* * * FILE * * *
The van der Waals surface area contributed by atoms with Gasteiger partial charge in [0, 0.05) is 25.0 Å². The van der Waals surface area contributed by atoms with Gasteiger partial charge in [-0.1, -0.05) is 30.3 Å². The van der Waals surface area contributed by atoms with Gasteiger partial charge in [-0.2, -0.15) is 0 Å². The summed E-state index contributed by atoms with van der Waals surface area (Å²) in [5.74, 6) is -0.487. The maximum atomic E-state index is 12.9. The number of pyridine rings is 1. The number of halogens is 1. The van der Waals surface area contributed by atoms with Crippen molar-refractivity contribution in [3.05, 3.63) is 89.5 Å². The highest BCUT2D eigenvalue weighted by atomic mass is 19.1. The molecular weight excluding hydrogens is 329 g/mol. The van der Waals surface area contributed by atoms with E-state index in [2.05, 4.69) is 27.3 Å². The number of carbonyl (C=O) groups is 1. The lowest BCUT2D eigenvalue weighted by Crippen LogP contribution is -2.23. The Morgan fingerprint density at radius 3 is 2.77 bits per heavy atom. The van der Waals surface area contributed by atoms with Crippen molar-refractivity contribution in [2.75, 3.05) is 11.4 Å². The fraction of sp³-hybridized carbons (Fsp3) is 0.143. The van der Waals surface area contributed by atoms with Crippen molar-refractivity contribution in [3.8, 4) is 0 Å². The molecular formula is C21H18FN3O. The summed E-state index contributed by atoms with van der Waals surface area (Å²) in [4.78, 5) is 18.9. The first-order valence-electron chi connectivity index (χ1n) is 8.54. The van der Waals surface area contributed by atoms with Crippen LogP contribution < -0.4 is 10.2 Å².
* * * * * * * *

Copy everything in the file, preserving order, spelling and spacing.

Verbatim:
The van der Waals surface area contributed by atoms with Gasteiger partial charge in [0, 0.05) is 25.0 Å². The van der Waals surface area contributed by atoms with Gasteiger partial charge in [-0.1, -0.05) is 30.3 Å². The van der Waals surface area contributed by atoms with Gasteiger partial charge in [-0.2, -0.15) is 0 Å². The summed E-state index contributed by atoms with van der Waals surface area (Å²) in [5.74, 6) is -0.487. The maximum atomic E-state index is 12.9. The number of pyridine rings is 1. The number of halogens is 1. The van der Waals surface area contributed by atoms with Crippen molar-refractivity contribution in [3.05, 3.63) is 89.5 Å². The highest BCUT2D eigenvalue weighted by atomic mass is 19.1. The molecular weight excluding hydrogens is 329 g/mol. The van der Waals surface area contributed by atoms with E-state index in [2.05, 4.69) is 27.3 Å². The number of carbonyl (C=O) groups is 1. The lowest BCUT2D eigenvalue weighted by Crippen LogP contribution is -2.23. The Morgan fingerprint density at radius 3 is 2.77 bits per heavy atom. The van der Waals surface area contributed by atoms with Crippen molar-refractivity contribution in [2.75, 3.05) is 11.4 Å². The fraction of sp³-hybridized carbons (Fsp3) is 0.143. The van der Waals surface area contributed by atoms with Crippen molar-refractivity contribution in [3.8, 4) is 0 Å². The molecular formula is C21H18FN3O. The summed E-state index contributed by atoms with van der Waals surface area (Å²) in [4.78, 5) is 18.9. The first-order valence-electron chi connectivity index (χ1n) is 8.54. The van der Waals surface area contributed by atoms with Crippen LogP contribution < -0.4 is 10.2 Å².